'A fight on all fronts' - the global call to save the NHS

Posted by Natasha Matthews

Tue, 12 Apr 2016

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This is the seventh post of a blog series written by delegates to the International Federation of Medical Students’ Associations (IFMSA), March Meeting 2016 (MM16) in Malta. Stay tuned to this blog series to hear about Medsin’s work at the most recent General Assembly (GA)! For more information, email, and join our Medsin International Facebook page!


After meeting with medical students from all over the world at the IFMSA March Meeting 2016, Lisa Murphy reflects an international perspective on the UK National Health Service and current junior doctor contract negotiations:

For me, the most valuable part of an international meeting such as the IFMSA's general assembly is engaging in discussion with student's from a vast range of countries, and hearing their experience of working in diverse healthcare systems. I heard concerning stories of healthcare systems plagued by privatisation, corruption and lack of resources. But what shocked me most was the immense support from all over the world for our fight to save our National Health Service. I spoke to many students who couldn't understand why it was in such jeopardy, and I struggled to explain to them how this situation had arisen and the degree of accountability the UK medical profession holds for allowing it to. It seemed as mad to them as it is to us that any government would want to destroy such an institution that has been instrumental in both improving the health of, and reducing the inequality in, UK society.

The NHS is the worst form of healthcare system, except for all the others...

Many students told me that they hoped one day to have a health service that is as equitable and effective as ours, and for access to health care to be a right rather than a privilege in their societies. They are concerned that if we allow the NHS to collapse a message will be sent to the global community that it is not a sustainable model of healthcare. That it is not wanted and supported by the medical community. That their own governments should not pursue a system of equitable access to healthcare for all. From Mexico to India to Singapore – the NHS was lauded as the 'dream' which these students aspire to for their countries. Most had no idea that it's dangerously close to becoming a dream for the UK as well.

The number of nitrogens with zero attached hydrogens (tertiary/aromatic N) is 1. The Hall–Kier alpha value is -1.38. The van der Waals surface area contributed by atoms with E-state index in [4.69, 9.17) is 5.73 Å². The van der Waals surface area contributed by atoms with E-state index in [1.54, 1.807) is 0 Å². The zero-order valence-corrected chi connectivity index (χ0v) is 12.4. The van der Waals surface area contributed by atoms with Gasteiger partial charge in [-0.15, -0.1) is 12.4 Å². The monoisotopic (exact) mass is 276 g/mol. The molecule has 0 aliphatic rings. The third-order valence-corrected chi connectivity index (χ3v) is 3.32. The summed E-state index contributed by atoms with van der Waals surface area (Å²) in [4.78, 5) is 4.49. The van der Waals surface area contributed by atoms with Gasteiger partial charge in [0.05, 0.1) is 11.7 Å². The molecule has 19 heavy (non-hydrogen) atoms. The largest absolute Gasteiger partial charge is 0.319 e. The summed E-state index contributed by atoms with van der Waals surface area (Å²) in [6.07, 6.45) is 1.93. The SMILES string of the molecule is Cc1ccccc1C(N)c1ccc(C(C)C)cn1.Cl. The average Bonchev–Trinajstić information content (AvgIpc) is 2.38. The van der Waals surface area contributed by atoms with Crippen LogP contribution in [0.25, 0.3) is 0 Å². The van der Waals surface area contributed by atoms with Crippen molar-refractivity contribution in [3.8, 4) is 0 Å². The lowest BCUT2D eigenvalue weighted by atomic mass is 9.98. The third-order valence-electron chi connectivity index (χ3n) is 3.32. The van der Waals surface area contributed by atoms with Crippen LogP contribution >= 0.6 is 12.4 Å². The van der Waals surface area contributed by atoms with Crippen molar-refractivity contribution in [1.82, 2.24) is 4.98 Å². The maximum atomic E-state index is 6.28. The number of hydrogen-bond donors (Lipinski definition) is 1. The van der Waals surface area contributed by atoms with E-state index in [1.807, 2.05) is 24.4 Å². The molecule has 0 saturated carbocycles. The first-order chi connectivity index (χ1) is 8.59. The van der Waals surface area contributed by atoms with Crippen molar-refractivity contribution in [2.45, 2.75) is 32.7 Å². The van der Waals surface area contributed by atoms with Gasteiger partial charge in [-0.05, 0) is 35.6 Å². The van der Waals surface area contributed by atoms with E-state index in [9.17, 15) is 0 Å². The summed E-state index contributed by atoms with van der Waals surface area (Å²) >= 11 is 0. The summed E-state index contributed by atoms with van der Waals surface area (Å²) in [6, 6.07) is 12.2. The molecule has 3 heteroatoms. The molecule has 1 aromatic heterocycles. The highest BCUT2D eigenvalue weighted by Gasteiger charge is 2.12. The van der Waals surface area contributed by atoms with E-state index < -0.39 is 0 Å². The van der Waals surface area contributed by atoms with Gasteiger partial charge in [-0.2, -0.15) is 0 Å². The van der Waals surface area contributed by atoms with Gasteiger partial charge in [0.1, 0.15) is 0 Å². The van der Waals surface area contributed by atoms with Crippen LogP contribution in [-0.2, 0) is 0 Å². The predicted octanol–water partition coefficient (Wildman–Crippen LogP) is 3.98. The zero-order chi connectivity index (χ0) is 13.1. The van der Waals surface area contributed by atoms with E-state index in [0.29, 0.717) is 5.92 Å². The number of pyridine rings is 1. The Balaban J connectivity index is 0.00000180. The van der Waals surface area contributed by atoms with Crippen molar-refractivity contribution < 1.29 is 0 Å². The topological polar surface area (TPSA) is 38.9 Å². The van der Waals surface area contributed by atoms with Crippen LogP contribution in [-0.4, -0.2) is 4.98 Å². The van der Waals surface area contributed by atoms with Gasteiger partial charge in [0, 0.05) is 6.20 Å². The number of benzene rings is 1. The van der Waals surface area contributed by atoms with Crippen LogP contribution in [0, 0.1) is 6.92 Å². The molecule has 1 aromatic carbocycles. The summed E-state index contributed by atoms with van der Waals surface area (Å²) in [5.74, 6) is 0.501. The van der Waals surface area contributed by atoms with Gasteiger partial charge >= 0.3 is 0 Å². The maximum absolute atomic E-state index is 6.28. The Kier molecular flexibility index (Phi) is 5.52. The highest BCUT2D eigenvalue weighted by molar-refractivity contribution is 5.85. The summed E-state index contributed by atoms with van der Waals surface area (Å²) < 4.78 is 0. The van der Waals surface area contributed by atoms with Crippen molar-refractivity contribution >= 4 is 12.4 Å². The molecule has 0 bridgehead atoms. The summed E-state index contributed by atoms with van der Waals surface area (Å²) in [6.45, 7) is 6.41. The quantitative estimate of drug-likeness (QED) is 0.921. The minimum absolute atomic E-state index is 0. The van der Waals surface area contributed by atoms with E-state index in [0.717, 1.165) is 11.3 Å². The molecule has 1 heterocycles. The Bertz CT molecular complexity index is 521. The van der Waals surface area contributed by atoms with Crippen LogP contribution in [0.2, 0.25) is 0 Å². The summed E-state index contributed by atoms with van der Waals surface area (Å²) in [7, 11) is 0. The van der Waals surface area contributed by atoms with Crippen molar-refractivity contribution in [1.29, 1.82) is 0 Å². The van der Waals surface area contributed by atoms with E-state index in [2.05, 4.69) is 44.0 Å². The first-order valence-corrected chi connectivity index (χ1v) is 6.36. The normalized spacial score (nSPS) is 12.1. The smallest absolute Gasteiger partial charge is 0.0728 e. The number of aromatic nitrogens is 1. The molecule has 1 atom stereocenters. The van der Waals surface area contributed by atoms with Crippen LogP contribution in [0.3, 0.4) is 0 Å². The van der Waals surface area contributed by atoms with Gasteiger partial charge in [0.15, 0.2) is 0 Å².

“If you're not going to use your free speech to criticize your own government, then what is the point of having it?”

Being able to stand up, speak out and fight back is an immense privilege – one which I think many of us have been taking for granted. The British Medical Association has come under fire from some in the medical profession, but the existence of a trade union, let alone a medical trade union, is not as widespread as you might think. In some parts of the world, simply sharing messages on social media would be grounds for arrest and detention. And the protests and strikes that many of us have supported and participated in? Yes we have had to follow guidelines and regulations, but we are afforded protection against both our employment and our lives, enshrined in law. And as much as we might complain about the biased reporting in some media outlets, our relative freedom of press and information has been key to getting our message out there. The ability to come together as a movement and push for change is not just something we should appreciate, but something we need to capitalise on. Not only for ourselves, but for the many that can't.

Educate. Advocate. Act.

I have spent the last 6 months telling everyone I met that this wasn't just the junior doctor's fight, this was everyone's fight – but until now I didn't realise just how far that 'everyone' extended. Students all over the world are behind us. Not only that, they are calling us to action. The NHS isn't perfect, in fact the majority agree that it needs to see reform, as well as investment. But it is, as many have said before me, the cornerstone of what makes this nation a great one, and it's demise would only further the inequality which has come to prevail in our society. We need to come together as a cohesive and organised movement. To create a collective voice advocating for the survival of one of the last remaining bastions of equality. To ensure a fair and just world where equity in health is a reality for all. 


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